(CNSNews.com) – “Sanctuary” cities and states that fail to enforce federal immigration law will be denied funding from a program designed to offset costs incurred in the incarceration of criminal illegals – if a prohibition built into an appropriations bill becomes law.
The Republican-controlled House on May 10 approved a 2013 appropriations bill containing a provision, introduced by Rep. Joe Walsh (R-Ill.), that prohibits the Department of Justice (DOJ) from disbursing State Criminal Alien Assistance Program (SCAAP) funds to such authorities.
SCAAP provides federal funds to states and localities that incur costs for incarcerating illegal criminal aliens who have committed at least one felony or two misdemeanor, and are kept in custody for at least four consecutive days.
The program is jointly administered by the Bureau of Immigration and Customs Enforcement and U.S. Citizenship and Immigration Services – both components of the Department of Homeland Security – and the DOJ.
Speaking on the House floor about his amendment, Walsh noted that Congress passed the Illegal Immigration Reform and Immigrant Responsibility Act in 1996.
“This bill not only required localities to communicate with federal agencies when legal and illegal aliens may have been picked up for crimes, but also provided money to help them do so,” he said.
“Since then additional programs, such as the Criminal Alien Assistance Program and Secure Communities, have been implemented to ensure further that localities have the resources they need to meet their responsibilities,” Walsh said. “And the federal government has stated time and again that participation in these programs is not optional.”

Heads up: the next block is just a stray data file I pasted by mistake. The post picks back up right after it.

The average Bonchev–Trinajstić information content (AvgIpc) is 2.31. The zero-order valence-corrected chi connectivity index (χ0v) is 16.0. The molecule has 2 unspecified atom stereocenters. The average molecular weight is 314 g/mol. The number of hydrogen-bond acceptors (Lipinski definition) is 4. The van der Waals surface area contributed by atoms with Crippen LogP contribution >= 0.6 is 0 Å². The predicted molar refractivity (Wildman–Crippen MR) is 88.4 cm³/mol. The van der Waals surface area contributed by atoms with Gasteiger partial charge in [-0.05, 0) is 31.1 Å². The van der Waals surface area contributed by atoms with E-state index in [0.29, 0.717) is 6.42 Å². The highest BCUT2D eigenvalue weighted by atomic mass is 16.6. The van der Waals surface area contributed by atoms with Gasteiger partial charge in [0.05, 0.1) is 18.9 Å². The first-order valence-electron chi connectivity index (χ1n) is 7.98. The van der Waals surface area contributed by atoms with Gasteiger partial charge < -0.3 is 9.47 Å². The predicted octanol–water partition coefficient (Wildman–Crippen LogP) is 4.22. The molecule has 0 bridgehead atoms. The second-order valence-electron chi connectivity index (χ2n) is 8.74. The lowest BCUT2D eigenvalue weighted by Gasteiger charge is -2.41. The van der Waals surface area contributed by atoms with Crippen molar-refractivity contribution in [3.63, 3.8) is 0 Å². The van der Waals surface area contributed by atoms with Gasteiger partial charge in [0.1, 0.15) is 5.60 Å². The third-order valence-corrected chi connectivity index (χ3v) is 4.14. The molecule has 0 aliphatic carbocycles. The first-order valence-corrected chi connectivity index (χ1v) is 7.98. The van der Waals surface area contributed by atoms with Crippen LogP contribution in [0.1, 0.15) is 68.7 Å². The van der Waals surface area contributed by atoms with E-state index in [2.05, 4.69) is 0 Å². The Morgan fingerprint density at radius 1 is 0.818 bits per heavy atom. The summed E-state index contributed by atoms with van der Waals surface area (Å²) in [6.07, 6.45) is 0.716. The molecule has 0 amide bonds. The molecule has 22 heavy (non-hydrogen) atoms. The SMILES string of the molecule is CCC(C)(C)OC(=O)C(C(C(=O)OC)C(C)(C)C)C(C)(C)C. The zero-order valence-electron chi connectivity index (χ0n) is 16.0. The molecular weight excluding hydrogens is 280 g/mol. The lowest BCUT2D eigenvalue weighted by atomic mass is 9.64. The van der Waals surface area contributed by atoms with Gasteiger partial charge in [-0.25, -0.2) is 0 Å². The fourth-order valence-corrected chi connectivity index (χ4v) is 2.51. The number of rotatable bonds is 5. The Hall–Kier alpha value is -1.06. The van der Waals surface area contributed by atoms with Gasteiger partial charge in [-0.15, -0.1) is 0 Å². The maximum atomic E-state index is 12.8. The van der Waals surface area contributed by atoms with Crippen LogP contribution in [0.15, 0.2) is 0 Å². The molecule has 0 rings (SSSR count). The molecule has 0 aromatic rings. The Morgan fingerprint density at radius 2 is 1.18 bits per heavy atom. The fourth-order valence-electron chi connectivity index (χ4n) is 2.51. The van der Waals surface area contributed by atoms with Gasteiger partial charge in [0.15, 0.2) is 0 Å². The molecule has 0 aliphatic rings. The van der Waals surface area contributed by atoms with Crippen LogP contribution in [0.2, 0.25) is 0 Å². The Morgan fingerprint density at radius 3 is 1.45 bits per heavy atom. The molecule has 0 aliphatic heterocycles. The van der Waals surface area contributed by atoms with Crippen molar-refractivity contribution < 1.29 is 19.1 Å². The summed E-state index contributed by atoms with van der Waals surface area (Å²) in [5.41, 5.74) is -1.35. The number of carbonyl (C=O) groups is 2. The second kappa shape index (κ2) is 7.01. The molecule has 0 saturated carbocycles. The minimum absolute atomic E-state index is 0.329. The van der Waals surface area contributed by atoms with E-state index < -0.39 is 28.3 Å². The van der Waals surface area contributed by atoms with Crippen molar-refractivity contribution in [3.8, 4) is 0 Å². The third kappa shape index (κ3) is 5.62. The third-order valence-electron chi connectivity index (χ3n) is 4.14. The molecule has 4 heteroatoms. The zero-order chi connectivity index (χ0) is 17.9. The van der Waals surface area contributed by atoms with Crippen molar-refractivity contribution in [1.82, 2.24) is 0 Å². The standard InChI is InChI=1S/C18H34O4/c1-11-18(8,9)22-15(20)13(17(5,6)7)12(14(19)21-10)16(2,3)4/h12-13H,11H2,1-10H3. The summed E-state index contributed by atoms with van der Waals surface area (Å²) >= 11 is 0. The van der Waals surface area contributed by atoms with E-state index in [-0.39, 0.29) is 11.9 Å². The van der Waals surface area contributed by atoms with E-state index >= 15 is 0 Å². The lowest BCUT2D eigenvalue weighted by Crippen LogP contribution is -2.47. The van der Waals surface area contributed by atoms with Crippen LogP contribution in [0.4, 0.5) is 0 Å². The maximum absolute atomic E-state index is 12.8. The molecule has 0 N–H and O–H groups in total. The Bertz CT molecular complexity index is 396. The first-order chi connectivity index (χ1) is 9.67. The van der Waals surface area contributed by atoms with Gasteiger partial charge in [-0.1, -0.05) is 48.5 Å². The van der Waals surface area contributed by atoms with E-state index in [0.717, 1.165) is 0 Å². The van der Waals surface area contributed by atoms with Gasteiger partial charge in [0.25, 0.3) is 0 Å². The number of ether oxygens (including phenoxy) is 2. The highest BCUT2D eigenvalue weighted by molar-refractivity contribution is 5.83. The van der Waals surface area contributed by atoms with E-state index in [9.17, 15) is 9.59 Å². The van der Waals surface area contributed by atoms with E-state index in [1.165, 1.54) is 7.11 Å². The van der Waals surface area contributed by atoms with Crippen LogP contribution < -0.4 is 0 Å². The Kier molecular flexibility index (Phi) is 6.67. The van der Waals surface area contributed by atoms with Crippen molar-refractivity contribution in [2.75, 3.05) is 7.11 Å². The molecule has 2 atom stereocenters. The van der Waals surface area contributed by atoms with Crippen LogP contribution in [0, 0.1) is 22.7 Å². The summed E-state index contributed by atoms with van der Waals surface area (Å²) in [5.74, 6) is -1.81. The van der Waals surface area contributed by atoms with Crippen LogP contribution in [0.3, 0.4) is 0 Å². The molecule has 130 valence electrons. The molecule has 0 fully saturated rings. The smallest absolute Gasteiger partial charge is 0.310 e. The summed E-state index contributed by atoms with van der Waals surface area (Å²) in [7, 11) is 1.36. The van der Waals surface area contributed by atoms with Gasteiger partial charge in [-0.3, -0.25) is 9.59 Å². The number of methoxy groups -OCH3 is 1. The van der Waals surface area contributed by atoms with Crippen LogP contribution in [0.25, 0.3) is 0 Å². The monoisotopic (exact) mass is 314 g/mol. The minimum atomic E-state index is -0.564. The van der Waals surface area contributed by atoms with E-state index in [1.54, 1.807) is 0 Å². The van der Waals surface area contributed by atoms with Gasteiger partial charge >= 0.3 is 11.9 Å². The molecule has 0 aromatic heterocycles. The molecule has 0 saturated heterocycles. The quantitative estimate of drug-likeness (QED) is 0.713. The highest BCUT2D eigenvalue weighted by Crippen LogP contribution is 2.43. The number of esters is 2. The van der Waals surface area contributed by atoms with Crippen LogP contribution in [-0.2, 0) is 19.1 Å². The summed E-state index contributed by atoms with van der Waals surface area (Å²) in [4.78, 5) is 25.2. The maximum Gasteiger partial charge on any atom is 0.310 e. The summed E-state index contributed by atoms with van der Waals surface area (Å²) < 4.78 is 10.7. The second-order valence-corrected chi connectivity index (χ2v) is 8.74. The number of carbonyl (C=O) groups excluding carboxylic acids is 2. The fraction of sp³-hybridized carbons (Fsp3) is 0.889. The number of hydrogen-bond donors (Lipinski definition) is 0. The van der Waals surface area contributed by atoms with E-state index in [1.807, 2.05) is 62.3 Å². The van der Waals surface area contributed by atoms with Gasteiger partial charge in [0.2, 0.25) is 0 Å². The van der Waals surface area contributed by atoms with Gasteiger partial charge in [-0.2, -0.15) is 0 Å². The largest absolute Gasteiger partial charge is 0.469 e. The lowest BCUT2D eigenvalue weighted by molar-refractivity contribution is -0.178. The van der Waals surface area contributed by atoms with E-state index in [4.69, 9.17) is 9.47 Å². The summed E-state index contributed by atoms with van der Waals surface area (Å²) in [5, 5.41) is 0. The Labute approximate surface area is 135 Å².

“Yet despite that, some cities and even whole states blatantly ignore federal requirements,” he continued.
“What is even worse is that these ‘sanctuary cities’ still receive money for their so-called immigration efforts under State Criminal Alien Assistance Program. In fact, one city [San Francisco] received $1.1 million at the same time it designated itself as a ‘city and county of refuge.’ And one state has even passed laws that prohibit – prohibit – law enforcement agencies from ‘detecting or apprehending those in violation of US immigration laws.’”
Walsh said his amendment would prohibit the DOJ from providing funds for immigration enforcement efforts to “sanctuary cities.”
“This is a smart amendment that will require America’s local law enforcement officers to do just that – enforce the laws we pass – to receive the money we provide them to do so.”
The amendment was agreed to by a voice vote, and the $51.1 billion 2013 Commerce, Justice, Science, and Related Agencies Appropriations Act subsequently passed by a 247-163 vote, with eight Republicans voting against and 23 Democrats in favor.
The approved funding is $731 million less than the administration requested, and $1.6 billion lower than last year’s level.
The White House has threatened to veto the measure, arguing among other things that it includes deeper cuts than the spending caps agreed under last year’s Budget Control Act
Other amendments to the legislation include one by Rep. Marsha Blackburn (R-Tenn.), prohibiting the DOJ from using funds to defend challenges to Obamacare. It was approved by a 229-194 vote.
An amendment by Rep. Tim Huelskamp (R-Kan.) bars DOJ from using taxpayer funds against the Defense of Marriage Act. It passed by a 245-171 vote, with seven Republicans voting against it and 16 Democrats voting in favor.
And an amendment by Rep. David Schweikert (R-Ariz.), which prevents the DOJ from using funds to bring action against states that implement voter ID laws, passed by a 232-190 vote. Seven GOP lawmakers voted against the proposal and one Democrat voted in favor of it.